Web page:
The main point of this blog is to supply information for what could become a thorough study on Saskatchewan’s art history. In the meantime, I offer the following observations illustrated so well by these cartoons. i.e. Everything is of its own time.
In 2011-2012 the Mackenzie Art Gallery Outreach Program included a travelling exhibition called the Saskatchewan Art Progress Show 1880-1955. The catalogue for this show is online at: http://mackenzieartgallery.ca/admin/aMediaBackend/original?slug=the-saskatchewan-art-progress-show-1880-1950&format=pdf
Although, this catalogue essay is not an academic document, its construction gives an outline of the state of current research and thought on the history of Saskatchewan art and several colour reproductions of Saskatchewan art are included. I recommend it as an introduction to the subject, which has certainly not been treated as well in general textbooks or online documents on Canadian art, or indeed, in the online Encyclopedia of Saskatchewan entry on Art, visual. http://esask.uregina.ca/entry/art_visual.html Does anyone producing these so-called representative documents in general histories ever consult with gallery personnel or art historians? However, don’t ignore specific entries on artists or art institutions in this online encyclopedia . They are generally written by specialists.
Most research on historical Saskatchewan art is coming out of galleries. There are now numerous catalogues produced by both the Mendel Art Gallery and the Norman Mackenzie Gallery on aspects of the history of Saskatchewan art and they go into much more detail on their particular subjects. If you have access to them, you will learn a lot more about Saskatchewan art than you can from reading survey catalogues or encyclopedia entries. Check the gallery websites for lists of catalogues and online essays. But this blog is about Saskatchewan art in historical newspapers and on the Internet so that is what I focus on here.
I have selected a number of newspaper articles on the general subject of Saskatchewan art history which show how people approached the subject in the past and what they valued in their surveys. The most notable thing is that the point of view on the province’s art depends upon where the author is writing from. Regina and Saskatoon are usually two separate entities and seldom does an author attempt an overview of happenings in both places until the 1960s. And of course, there is precious little covering other cities and towns of the province.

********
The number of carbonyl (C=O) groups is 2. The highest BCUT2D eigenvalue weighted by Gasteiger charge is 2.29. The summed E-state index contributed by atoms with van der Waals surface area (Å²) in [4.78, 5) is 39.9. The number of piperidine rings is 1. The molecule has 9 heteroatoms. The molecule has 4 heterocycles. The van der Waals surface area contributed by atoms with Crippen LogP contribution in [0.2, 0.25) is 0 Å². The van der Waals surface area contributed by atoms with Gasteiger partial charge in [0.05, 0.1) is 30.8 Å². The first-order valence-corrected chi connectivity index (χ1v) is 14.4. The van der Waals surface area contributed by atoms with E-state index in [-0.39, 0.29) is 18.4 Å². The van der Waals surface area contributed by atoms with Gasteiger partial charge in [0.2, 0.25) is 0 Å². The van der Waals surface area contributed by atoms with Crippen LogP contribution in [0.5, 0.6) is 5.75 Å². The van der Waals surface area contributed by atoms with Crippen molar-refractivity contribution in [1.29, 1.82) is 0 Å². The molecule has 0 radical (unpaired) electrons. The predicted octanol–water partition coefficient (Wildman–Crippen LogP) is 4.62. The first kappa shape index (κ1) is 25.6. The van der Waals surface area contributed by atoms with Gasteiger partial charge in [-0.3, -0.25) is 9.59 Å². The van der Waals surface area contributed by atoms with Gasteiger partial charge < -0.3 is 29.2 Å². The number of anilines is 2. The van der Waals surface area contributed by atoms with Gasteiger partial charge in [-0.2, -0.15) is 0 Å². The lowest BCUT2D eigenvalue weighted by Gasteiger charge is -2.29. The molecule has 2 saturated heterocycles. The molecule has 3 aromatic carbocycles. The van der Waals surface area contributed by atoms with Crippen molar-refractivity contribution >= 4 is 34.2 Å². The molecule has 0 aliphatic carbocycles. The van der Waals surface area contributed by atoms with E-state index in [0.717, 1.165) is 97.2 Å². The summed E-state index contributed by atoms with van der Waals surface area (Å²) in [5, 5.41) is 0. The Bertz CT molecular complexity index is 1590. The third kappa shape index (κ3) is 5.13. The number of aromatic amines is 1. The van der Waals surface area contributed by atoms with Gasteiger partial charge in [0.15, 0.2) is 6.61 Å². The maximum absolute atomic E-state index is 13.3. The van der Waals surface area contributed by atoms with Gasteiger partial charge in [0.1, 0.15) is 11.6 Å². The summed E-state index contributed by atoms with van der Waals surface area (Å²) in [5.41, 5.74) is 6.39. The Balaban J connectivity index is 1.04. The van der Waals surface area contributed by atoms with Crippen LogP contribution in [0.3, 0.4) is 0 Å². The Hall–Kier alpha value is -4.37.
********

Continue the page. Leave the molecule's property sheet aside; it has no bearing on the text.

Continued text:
Additionally, the Regina Leader-Post was noticeably less interested in treating of this subject than the Saskatoon Star-Phoenix was, so most of the items I’ve linked here come from the latter source. Saskatoon had the advantage of having a reporter on staff who was very interested in art – Jean Swanson. In 1945, Swanson wrote an article for Canadian Art (Feb/Mar Vol. II) magazine entitled “Art in Saskatchewan” and she wrote several thoughtful articles on the subject in the Star Phoenix. While she was knowledgeable about art in Saskatoon, her understanding of Regina art was filtered through the opinions of artists in Saskatoon (really the only way to access information back then) and thus not very developed. However, she was a writer possessed of a critical mind and her pieces are well worth reading for their insight.
I give her credit for attempting to write the first history of Saskatoon art in 1952. She did this in relation to a Saskatoon Art Centre show called “Saskatoon Artists through the Years” which was held to celebrate the 70th anniversary of the founding of Saskatoon. Her survey can be found here.
In 1959 someone with the initials I.M.N. treated the history of the Saskatoon Art Centre and its effect on the community of Saskatoon.
Swanson was the books editor for the Star-Phoenix and she often reviewed books on art.
Her 1950 review of Graham McInnes’s recently released Canadian Art shows her astute appraisal of this early book on Canadian art history and also shows her opinion of the Canadian art establishment’s lack of interest in anything beyond the western border of Ontario. She reiterated this opinion in a number of reviews on books and exhibitions. See for example her review of Malcolm Ross’s 1955 compilation entitled the The Arts in Canada, published in 1959.